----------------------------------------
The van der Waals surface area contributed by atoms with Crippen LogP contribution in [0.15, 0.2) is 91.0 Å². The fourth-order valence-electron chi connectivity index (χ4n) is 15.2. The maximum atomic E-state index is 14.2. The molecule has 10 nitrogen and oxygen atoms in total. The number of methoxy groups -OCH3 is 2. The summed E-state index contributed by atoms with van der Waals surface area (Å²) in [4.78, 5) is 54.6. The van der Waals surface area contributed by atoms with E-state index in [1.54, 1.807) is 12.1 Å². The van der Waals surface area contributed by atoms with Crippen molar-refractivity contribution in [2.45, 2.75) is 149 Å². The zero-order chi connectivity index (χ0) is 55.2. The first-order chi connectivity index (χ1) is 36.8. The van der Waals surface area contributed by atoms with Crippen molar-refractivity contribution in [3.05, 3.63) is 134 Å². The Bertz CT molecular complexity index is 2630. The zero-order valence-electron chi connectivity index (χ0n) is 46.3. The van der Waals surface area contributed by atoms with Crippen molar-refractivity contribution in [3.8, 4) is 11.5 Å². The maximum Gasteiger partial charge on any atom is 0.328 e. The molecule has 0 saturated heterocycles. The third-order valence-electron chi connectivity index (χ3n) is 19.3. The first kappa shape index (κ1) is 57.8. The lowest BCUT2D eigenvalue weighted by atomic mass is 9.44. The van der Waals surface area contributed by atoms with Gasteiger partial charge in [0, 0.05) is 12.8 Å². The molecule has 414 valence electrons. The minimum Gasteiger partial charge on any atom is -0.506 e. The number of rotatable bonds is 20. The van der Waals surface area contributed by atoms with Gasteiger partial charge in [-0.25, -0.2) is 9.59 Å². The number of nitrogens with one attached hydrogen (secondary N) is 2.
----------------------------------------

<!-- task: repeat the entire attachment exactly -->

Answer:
The van der Waals surface area contributed by atoms with Crippen LogP contribution in [0.15, 0.2) is 91.0 Å². The fourth-order valence-electron chi connectivity index (χ4n) is 15.2. The maximum atomic E-state index is 14.2. The molecule has 10 nitrogen and oxygen atoms in total. The number of methoxy groups -OCH3 is 2. The summed E-state index contributed by atoms with van der Waals surface area (Å²) in [4.78, 5) is 54.6. The van der Waals surface area contributed by atoms with E-state index in [1.54, 1.807) is 12.1 Å². The van der Waals surface area contributed by atoms with Crippen molar-refractivity contribution in [2.45, 2.75) is 149 Å². The zero-order chi connectivity index (χ0) is 55.2. The first-order chi connectivity index (χ1) is 36.8. The van der Waals surface area contributed by atoms with Crippen molar-refractivity contribution in [3.05, 3.63) is 134 Å². The Bertz CT molecular complexity index is 2630. The zero-order valence-electron chi connectivity index (χ0n) is 46.3. The van der Waals surface area contributed by atoms with Crippen molar-refractivity contribution in [3.8, 4) is 11.5 Å². The maximum Gasteiger partial charge on any atom is 0.328 e. The molecule has 0 saturated heterocycles. The third-order valence-electron chi connectivity index (χ3n) is 19.3. The first kappa shape index (κ1) is 57.8. The lowest BCUT2D eigenvalue weighted by atomic mass is 9.44. The van der Waals surface area contributed by atoms with Gasteiger partial charge in [0, 0.05) is 12.8 Å². The molecule has 414 valence electrons. The minimum Gasteiger partial charge on any atom is -0.506 e. The number of rotatable bonds is 20. The van der Waals surface area contributed by atoms with Gasteiger partial charge in [-0.25, -0.2) is 9.59 Å². The number of nitrogens with one attached hydrogen (secondary N) is 2.